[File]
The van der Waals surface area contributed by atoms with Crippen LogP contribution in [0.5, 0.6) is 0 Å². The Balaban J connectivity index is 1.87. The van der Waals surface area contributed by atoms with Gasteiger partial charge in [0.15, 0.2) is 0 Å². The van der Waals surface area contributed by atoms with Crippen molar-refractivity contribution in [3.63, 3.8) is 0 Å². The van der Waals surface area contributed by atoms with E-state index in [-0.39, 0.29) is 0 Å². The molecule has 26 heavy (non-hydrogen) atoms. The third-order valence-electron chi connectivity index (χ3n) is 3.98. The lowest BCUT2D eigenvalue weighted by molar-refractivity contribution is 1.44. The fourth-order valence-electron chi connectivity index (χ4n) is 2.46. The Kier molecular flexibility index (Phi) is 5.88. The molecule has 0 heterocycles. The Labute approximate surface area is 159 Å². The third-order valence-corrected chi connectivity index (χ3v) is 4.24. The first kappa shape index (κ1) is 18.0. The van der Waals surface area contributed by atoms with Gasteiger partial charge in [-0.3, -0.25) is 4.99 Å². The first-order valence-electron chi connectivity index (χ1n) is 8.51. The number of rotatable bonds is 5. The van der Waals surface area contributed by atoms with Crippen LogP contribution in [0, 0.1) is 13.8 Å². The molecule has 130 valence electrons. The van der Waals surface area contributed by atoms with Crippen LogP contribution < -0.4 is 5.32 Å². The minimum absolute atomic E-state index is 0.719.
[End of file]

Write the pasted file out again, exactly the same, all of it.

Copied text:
The van der Waals surface area contributed by atoms with Crippen LogP contribution in [0.5, 0.6) is 0 Å². The Balaban J connectivity index is 1.87. The van der Waals surface area contributed by atoms with Gasteiger partial charge in [0.15, 0.2) is 0 Å². The van der Waals surface area contributed by atoms with Crippen molar-refractivity contribution in [3.63, 3.8) is 0 Å². The van der Waals surface area contributed by atoms with E-state index in [-0.39, 0.29) is 0 Å². The molecule has 26 heavy (non-hydrogen) atoms. The third-order valence-electron chi connectivity index (χ3n) is 3.98. The lowest BCUT2D eigenvalue weighted by molar-refractivity contribution is 1.44. The fourth-order valence-electron chi connectivity index (χ4n) is 2.46. The Kier molecular flexibility index (Phi) is 5.88. The molecule has 0 heterocycles. The Labute approximate surface area is 159 Å². The third-order valence-corrected chi connectivity index (χ3v) is 4.24. The first kappa shape index (κ1) is 18.0. The van der Waals surface area contributed by atoms with Gasteiger partial charge in [-0.3, -0.25) is 4.99 Å². The first-order valence-electron chi connectivity index (χ1n) is 8.51. The number of rotatable bonds is 5. The van der Waals surface area contributed by atoms with Crippen LogP contribution in [0, 0.1) is 13.8 Å². The molecule has 130 valence electrons. The van der Waals surface area contributed by atoms with Crippen LogP contribution < -0.4 is 5.32 Å². The minimum absolute atomic E-state index is 0.719.